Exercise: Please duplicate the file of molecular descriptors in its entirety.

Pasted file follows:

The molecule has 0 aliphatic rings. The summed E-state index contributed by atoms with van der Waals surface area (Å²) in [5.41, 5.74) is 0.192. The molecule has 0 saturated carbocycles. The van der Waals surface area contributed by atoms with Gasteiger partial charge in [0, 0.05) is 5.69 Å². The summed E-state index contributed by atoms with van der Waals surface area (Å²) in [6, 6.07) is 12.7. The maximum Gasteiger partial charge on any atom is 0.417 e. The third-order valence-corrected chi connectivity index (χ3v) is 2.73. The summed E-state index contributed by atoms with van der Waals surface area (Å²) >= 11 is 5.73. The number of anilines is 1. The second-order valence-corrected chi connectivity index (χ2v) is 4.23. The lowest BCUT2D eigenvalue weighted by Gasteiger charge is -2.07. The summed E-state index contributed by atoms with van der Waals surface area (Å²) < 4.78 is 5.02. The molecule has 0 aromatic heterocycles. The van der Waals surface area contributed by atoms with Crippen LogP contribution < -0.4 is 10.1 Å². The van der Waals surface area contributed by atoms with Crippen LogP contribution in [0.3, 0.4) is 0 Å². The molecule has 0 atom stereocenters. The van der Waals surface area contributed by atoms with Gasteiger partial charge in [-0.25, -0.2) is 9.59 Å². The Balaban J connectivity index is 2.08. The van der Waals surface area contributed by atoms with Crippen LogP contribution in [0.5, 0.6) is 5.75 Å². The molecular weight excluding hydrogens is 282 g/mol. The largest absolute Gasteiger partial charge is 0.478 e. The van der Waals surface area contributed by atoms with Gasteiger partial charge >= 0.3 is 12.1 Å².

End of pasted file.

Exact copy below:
The molecule has 0 aliphatic rings. The summed E-state index contributed by atoms with van der Waals surface area (Å²) in [5.41, 5.74) is 0.192. The molecule has 0 saturated carbocycles. The van der Waals surface area contributed by atoms with Gasteiger partial charge in [0, 0.05) is 5.69 Å². The summed E-state index contributed by atoms with van der Waals surface area (Å²) in [6, 6.07) is 12.7. The maximum Gasteiger partial charge on any atom is 0.417 e. The third-order valence-corrected chi connectivity index (χ3v) is 2.73. The summed E-state index contributed by atoms with van der Waals surface area (Å²) >= 11 is 5.73. The number of anilines is 1. The second-order valence-corrected chi connectivity index (χ2v) is 4.23. The lowest BCUT2D eigenvalue weighted by Gasteiger charge is -2.07. The summed E-state index contributed by atoms with van der Waals surface area (Å²) < 4.78 is 5.02. The molecule has 0 aromatic heterocycles. The van der Waals surface area contributed by atoms with Crippen LogP contribution < -0.4 is 10.1 Å². The van der Waals surface area contributed by atoms with Crippen LogP contribution in [0.3, 0.4) is 0 Å². The molecule has 0 atom stereocenters. The van der Waals surface area contributed by atoms with Gasteiger partial charge in [-0.25, -0.2) is 9.59 Å². The Balaban J connectivity index is 2.08. The van der Waals surface area contributed by atoms with Crippen LogP contribution in [0.5, 0.6) is 5.75 Å². The molecular weight excluding hydrogens is 282 g/mol. The largest absolute Gasteiger partial charge is 0.478 e. The van der Waals surface area contributed by atoms with Gasteiger partial charge >= 0.3 is 12.1 Å².